The Inexact (But Crucial!) Science of Climate Economics. Pacific Standard takes a look at pricing carbon risk; here’s the story intro: “In climate justice circles, there are few policy proposals dreamier than a universal carbon tax—a fee on polluters that would encourage corporations and consumers to reduce their carbon footprint, while making green-energy sources less expensive relative to dirty fuels like coal and natural gas. The carbon tax is in a pickle, though, and not just because of climate change skeptics in Congress. The problem: In order to set an efficient market price on carbon emissions, it’s helpful to know the social cost of those emissions (i.e. the scale of the externality being priced). But climate economists don’t agree on that cost. In fact, they’re not even close…”

The Blizzard of 2016 Was Influenced by Manmade Global Warming. Here’s an excerpt from Mashable: “…Jay Lawrimore, a senior scientist at the National Centers for Environmental Information in Asheville, North Carolina, says that as the climate has warmed, years with “heavy seasonal snow and extreme snowstorms continue to occur with great frequency.” He has published research showing that the frequency of extreme snowstorms has increased in the eastern two-thirds of the U.S. during the past 50 years. “Approximately twice as many extreme U.S. snowstorms occurred in the latter half of the 20th century than the first,” he wrote in an email to Mashable...”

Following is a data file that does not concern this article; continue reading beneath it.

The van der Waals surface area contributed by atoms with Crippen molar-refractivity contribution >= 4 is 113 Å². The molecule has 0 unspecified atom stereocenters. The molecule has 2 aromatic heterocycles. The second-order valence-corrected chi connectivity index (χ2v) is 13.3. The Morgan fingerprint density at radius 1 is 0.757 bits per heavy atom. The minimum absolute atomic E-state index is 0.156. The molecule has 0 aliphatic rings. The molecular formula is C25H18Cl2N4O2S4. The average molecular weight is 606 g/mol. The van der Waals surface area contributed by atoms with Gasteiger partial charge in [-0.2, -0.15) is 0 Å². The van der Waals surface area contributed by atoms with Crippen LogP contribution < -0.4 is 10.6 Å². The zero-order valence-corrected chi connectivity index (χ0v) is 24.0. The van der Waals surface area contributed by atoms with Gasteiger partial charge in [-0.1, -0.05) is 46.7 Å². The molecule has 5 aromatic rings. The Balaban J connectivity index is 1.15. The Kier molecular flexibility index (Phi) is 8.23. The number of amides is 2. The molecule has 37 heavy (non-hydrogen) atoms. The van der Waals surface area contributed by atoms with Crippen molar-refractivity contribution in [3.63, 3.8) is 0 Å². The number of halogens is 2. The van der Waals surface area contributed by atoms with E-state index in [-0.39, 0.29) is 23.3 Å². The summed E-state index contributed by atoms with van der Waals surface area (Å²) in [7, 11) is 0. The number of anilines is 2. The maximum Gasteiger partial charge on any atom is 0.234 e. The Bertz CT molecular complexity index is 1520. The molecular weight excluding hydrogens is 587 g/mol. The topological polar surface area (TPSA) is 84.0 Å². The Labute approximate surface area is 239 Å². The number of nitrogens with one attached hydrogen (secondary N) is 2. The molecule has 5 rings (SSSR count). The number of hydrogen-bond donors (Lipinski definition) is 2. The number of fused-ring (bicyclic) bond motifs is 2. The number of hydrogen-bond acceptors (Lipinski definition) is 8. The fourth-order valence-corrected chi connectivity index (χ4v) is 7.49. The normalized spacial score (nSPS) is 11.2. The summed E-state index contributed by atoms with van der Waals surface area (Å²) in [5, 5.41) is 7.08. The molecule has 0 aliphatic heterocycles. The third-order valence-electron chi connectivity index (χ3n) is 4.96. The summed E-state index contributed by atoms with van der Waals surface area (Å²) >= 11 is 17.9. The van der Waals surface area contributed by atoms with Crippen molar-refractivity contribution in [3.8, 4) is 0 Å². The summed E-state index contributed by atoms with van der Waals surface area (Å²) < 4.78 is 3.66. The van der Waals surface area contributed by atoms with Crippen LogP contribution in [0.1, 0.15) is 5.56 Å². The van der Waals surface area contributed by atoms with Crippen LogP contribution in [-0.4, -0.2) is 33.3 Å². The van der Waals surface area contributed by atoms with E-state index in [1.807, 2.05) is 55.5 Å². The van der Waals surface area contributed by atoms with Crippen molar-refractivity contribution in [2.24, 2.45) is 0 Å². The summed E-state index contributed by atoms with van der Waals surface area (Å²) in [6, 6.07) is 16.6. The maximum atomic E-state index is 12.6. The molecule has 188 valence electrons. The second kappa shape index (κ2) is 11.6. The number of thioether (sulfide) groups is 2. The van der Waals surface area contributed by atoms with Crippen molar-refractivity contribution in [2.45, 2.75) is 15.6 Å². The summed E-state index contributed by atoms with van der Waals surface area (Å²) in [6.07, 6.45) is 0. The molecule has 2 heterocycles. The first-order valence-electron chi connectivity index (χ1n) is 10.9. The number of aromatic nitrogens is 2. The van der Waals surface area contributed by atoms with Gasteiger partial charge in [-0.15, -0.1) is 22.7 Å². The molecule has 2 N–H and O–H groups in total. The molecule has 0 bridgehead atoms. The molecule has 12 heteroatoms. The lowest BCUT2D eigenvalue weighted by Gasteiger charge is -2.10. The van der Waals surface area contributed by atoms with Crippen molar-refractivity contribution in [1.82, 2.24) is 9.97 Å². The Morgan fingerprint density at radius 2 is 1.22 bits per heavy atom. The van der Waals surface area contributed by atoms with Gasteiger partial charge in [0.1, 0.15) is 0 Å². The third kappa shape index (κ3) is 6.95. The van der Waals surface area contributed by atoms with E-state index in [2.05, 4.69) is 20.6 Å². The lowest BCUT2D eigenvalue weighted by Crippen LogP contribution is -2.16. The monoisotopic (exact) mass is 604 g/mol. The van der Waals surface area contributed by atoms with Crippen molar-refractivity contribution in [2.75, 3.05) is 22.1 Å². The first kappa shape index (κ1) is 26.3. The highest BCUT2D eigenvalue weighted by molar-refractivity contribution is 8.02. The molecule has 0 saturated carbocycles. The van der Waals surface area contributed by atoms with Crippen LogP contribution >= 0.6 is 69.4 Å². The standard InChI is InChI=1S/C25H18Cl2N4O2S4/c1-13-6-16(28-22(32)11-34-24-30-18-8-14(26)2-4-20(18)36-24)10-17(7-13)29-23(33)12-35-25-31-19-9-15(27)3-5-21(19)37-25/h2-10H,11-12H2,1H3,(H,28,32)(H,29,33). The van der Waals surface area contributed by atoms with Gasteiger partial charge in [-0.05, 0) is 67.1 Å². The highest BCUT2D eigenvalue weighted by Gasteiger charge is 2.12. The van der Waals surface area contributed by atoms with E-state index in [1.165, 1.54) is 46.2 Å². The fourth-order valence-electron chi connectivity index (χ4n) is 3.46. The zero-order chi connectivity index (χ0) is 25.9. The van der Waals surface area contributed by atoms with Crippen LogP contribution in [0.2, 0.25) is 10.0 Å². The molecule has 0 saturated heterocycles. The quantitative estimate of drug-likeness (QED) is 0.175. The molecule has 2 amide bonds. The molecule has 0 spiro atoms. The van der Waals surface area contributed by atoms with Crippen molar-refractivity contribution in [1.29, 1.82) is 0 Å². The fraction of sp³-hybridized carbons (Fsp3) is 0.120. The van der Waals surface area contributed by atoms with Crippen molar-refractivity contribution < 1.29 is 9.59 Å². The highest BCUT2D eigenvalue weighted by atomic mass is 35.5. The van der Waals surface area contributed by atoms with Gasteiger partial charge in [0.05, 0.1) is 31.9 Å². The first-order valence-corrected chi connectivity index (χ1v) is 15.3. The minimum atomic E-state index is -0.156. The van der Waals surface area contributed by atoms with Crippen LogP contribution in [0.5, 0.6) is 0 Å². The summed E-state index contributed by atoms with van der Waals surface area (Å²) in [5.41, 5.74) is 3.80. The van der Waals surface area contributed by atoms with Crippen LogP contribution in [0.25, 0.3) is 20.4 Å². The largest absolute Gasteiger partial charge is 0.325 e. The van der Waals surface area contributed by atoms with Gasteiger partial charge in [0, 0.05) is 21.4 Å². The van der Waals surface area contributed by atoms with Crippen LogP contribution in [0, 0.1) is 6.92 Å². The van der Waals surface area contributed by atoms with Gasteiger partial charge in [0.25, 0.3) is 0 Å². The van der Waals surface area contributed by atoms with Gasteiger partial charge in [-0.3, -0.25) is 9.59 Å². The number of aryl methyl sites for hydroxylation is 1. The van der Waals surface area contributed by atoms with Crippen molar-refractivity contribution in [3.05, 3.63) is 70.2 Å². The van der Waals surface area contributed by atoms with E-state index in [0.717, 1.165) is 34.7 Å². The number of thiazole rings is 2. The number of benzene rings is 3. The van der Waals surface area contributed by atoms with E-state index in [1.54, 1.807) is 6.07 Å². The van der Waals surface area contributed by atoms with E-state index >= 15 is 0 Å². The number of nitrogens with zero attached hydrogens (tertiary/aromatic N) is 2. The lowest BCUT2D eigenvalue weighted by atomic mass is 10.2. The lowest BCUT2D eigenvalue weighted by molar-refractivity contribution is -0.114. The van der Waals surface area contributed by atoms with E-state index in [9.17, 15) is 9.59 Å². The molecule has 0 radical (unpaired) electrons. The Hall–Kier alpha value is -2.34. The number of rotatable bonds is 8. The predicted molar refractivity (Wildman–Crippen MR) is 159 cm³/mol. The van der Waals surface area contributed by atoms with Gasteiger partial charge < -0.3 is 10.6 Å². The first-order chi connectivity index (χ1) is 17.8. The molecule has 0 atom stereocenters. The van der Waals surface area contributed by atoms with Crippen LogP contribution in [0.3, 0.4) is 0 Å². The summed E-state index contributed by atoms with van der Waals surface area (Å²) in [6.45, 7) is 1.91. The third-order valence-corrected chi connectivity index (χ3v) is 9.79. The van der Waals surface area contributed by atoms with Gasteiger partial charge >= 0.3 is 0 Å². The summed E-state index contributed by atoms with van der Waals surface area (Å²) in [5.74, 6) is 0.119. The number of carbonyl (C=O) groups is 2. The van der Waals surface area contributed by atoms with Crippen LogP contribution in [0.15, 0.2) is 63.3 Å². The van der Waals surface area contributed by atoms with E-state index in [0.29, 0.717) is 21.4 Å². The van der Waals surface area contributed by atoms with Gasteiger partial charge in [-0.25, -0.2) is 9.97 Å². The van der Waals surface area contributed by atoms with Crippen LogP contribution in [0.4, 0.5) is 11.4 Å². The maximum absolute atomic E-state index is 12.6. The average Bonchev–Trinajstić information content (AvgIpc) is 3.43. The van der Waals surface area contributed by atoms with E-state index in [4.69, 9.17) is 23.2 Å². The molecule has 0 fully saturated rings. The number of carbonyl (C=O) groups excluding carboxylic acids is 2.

Graphic credit above: “Top NYC snowstorms over the years, showing the clustering toward recent years (top right).” Image: Weather5280

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About Paul Douglas

Paul Douglas
Paul Douglas is a meteorologist, author, entrepreneur, and software expert in Minneapolis-St.Paul, Minnesota. He is a nationally recognized meteorologist with over 30 years of broadcast television and radio experience.